Using Social Media Technology to Improve Collaboration: A Case Study of Micro-Blogging Adoption in a South African Financial Services Company

Using Social Media Technology to Improve Collaboration: A Case Study of Micro-Blogging Adoption in a South African Financial Services Company

Garron Stevenson (University of Cape Town, South Africa) and Jean-Paul Van Belle (University of Cape Town, South Africa)
DOI: 10.4018/978-1-4666-2515-0.ch012


This chapter examines the use and adoption of micro-blogging within a large South African financial services company. This is done by means of a case study, which draws on three sources of data: user demographics, messages posted, and a survey focused on adoption and usage. The research objective was to evaluate enterprise micro-blogging’s effectiveness as a collaboration tool, which enables informal communication among staff working in project teams. The analysis used a technology acceptance model as the theoretical framework but a more descriptive approach was used to investigate the actual use patterns as well as the barriers and benefits experienced by the users. Even though distinct barriers to adoption were uncovered, by focusing on creating the right groups within the tool and increasing management contributions potential users of micro-blogging platforms, these barriers can be reduced.
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In the long history of humankind (and animal kind, too) those who learned to collaborate and improvise most effectively have prevailed. - Charles Darwin

As companies become globalised, they become more dependent on networking technology to allow staff, partners, and clients to interact. The ability to work collaboratively is a core part of successful organisations and it is the trust between staff members, which forms the basis for effective collaboration (Handy, 1995). The awareness of an individual team member of his/her activities in the context of the activities of other team members can improve the collaboration between members of diverse teams (Dourish & Bellotti, 1992). This chapter will show that Web 2.0 technologies can increase the level of awareness between team members.

The success of social media platforms such as Facebook and Twitter in the public space has led to companies experimenting with similar technologies in the corporate space. This study examines the use of Yammer as a corporate social media platform. Launched by David Sacks (the founder of Geni, the genealogy site) in September 2008, Yammer is a corporate social network service. Unlike Twitter, which is used for broadcasting messages to the public, Yammer is used for private communication within organisations or between organisational members and pre-designated groups, making it an example of enterprise social software (Böhringer & Richter, 2009). Enabling staff to share interests and common values is vital for encouraging effective collaboration and knowledge sharing (Klein, 1998). In addition, collaboration and knowledge sharing are essential in an organisation, whether between members of the general staff population, or between specific team members.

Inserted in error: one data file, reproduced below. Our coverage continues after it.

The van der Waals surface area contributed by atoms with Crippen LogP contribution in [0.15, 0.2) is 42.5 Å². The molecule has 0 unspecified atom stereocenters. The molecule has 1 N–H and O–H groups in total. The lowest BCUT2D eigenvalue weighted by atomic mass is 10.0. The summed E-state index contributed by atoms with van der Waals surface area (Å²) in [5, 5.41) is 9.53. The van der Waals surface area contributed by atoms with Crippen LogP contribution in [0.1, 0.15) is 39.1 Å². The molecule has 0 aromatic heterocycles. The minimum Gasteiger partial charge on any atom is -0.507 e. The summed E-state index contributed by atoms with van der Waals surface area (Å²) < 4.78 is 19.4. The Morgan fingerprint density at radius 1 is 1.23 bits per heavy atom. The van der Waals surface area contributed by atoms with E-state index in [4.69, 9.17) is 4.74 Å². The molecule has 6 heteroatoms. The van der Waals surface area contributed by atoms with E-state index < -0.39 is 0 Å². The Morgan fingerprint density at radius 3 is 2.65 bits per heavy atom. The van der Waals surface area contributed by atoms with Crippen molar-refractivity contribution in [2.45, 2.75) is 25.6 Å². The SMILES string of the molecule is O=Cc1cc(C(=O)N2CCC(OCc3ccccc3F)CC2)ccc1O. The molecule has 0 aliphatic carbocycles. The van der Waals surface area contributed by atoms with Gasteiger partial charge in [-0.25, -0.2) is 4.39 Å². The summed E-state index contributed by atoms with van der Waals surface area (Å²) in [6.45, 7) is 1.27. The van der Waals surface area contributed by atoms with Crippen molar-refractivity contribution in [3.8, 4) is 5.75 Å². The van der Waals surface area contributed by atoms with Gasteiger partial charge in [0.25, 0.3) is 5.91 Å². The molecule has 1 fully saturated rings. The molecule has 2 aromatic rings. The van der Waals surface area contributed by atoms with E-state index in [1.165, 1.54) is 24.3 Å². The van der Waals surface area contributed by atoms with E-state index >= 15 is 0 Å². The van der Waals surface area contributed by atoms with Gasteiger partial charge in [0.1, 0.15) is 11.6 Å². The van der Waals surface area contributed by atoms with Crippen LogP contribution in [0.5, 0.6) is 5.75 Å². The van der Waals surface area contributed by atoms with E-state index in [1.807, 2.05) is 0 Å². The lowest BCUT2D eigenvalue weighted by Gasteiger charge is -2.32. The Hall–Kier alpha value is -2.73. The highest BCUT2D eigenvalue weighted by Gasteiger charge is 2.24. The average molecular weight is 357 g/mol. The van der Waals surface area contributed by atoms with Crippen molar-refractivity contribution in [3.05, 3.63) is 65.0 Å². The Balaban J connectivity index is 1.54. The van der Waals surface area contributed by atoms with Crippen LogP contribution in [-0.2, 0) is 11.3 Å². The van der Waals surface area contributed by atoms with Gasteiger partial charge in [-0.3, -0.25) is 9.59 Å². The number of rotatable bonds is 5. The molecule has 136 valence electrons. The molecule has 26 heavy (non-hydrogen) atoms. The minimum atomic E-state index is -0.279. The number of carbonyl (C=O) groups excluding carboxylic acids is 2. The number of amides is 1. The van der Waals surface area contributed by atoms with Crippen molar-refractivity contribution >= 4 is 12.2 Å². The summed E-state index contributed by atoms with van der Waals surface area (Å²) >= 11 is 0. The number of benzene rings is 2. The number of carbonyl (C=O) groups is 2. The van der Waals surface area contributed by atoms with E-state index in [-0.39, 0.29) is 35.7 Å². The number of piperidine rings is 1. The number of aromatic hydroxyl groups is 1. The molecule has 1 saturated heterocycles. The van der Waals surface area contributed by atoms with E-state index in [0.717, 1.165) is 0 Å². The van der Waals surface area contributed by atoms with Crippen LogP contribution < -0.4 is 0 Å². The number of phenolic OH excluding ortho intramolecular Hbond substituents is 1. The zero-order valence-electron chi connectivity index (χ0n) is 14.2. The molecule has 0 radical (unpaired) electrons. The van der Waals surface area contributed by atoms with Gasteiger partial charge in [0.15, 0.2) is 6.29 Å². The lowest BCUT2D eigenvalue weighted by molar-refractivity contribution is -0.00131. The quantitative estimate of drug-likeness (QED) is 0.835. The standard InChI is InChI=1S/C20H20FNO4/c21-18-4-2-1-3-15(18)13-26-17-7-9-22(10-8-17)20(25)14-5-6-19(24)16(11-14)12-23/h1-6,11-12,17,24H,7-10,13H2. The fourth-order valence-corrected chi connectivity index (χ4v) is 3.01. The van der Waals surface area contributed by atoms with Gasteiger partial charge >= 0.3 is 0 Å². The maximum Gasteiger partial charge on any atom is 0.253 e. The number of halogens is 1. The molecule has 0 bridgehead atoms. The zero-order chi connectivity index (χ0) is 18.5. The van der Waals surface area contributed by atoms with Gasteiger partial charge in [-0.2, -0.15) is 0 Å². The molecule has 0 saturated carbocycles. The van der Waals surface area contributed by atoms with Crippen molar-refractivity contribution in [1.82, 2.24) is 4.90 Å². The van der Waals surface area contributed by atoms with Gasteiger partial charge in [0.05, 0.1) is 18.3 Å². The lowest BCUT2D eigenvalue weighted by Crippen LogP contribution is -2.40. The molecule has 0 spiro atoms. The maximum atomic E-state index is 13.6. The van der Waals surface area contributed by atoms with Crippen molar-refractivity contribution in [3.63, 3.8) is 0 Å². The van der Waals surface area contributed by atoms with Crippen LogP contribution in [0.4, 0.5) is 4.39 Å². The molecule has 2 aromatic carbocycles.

Micro-blogs are a new arrival within the corporate software landscape (Riemer, Altenhofen, & Richter, 2011). The increasing popularity of similar tools such as Twitter within the public space has not yet seen the same rapid uptake through the implementation of collaboration tools within the software portfolios of companies. Yammer is a Web-based platform, which offers micro-blogging functionality to enterprise users in the form of closed groups of users. The groups are managed by only allowing users with a specific company's email address to sign up. In addition to standard micro-blogging features like posting messages, addressing messages and following people, Yammer also allows for threaded conversations, groups and file attachments (Riemer & Richter, 2010). These features make Yammer more useful for organisational use when compared to a micro-blogging platform like Twitter. Evidence shows that informal communication helps encourage trust and collaboration (Zhao & Rosson, 2009). However, it is not clear whether there is a corollary benefit to micro-blogging.

This study attempts to evaluate the role micro-blogging can play in increasing collaboration and trust among staff in a corporate environment situated in a developing country. Through a user survey and message classification, it is shown that the nature of the use of social media, specifically micro-blogging, within organisations improves and/or facilitates informal communication. It also demonstrates that corporate micro-blogging differs from public platforms in that, whilst the latter are more focused on the user, corporate micro-blogging focuses on shared work tasks and news; it is less about individual behaviour and activity (Riemer & Richter, 2011). Finally, this study uses the Technology Acceptance Model (TAM) constructs to evaluate how adoption within the organisation occurred (Davies, 1989). However, it is important to note that this research does not aim to demonstrate that the use of micro-blogging in an organisational context will result in improved organisational or team performance.

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